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Empathise with toxic ooze in surreal RPG Jimmy And The Pulsating Mass

An eight-year-old's mind is a scary place

Don't be put off by the cute facade that Jimmy And The Pulsating Mass wears. While this dreamlike RPG feels like its primary inspirations are from the Earthbound and Undertale sphere of family-friendly (though occasionally dark) RPGs, it's not long before the mask slips. While the developer cites Yume Nikki as a core influence, I can't help but feel that this one has a bit of Space Funeral's blood-splattered weirdness to it. Jimmy And The Pulsating Mass is out today. Check out the increasingly sinister trailer below, and an hours-long demo here.

Set inside the dreams of an eight-year-old boy named Jimmy, pretty much anything goes in Jimmy And The Pulsating Mass. Described as both a comedy and horror experience by its solo developer, Kasey Ozymy, it's an interesting and unpredictable blend of tones. It's childish, because of course the dreams of an child would be, but there's some more adult humour in there, mostly hinging on Jimmy's misunderstandings. Then there's the occasional hard swing into unsettling territory, seldom telegraphed and sometimes left uncommented on, somehow making it creepier.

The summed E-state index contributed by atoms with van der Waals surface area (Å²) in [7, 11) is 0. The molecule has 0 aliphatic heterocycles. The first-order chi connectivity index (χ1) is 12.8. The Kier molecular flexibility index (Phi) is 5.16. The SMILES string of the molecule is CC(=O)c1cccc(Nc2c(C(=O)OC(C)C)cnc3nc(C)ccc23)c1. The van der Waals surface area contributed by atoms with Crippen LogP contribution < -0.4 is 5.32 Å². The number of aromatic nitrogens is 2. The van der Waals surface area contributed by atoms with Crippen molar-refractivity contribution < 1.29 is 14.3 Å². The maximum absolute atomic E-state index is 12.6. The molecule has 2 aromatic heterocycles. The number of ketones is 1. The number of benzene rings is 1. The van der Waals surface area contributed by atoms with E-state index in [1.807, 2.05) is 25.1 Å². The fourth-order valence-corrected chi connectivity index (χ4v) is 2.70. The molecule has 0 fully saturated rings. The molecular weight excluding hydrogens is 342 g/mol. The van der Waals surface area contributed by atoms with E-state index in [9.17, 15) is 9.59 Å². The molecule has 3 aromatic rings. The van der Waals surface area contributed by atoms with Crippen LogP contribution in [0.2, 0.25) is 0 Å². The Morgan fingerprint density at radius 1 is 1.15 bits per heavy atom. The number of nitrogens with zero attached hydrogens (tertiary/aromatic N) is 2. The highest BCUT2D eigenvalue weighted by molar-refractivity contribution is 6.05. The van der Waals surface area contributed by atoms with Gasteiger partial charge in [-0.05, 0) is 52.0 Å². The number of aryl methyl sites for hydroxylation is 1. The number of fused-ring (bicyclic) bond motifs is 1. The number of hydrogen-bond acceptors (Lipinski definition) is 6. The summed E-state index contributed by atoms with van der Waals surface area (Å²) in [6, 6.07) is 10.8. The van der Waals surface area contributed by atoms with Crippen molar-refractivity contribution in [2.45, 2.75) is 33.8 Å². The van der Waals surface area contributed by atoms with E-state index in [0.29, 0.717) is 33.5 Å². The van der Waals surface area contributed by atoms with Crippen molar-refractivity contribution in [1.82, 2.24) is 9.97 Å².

Cover image for YouTube video

While Jimmy And The Pulsating Mass's turn-based combat engine is mostly inspired by Earthbound (right down to the similar music and trippy backdrops), there's a little bit of Shin Megami Tensei in here. After defeating certain bosses, Jimmy will stop to think about how it must feel to be them. By using his empathy and imagination, he can transform himself into that creature - this is a dream, after all. On the overworld, this gives you new ways to interact with the world in Yume Nikki fashion, while in combat it acts as a whole new freely switchable character class.

While there are random encounters, once you're sufficiently high-level to breeze through a fight, you'll be given the option (hinted at with a green exclamation mark before the fight begins, instead of red) to hit a button and just ignore that monster entirely. Or you can transform into a slime - the most hated of all RPG monsters - and use your powers of punchability to force creatures into attacking you. After playing the demo, it's hard to shake the feeling that Jimmy might be a little TOO understanding of horrible monsters, and that this story may get a lot darker by the end.

Jimmy And The Pulsating Mass is out now on Steam and Itch for £11/€15/$15, and you can try a good chunk of its opening act in the demo on RPGMaker.net here.

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Jimmy and the Pulsating Mass

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Dominic Tarason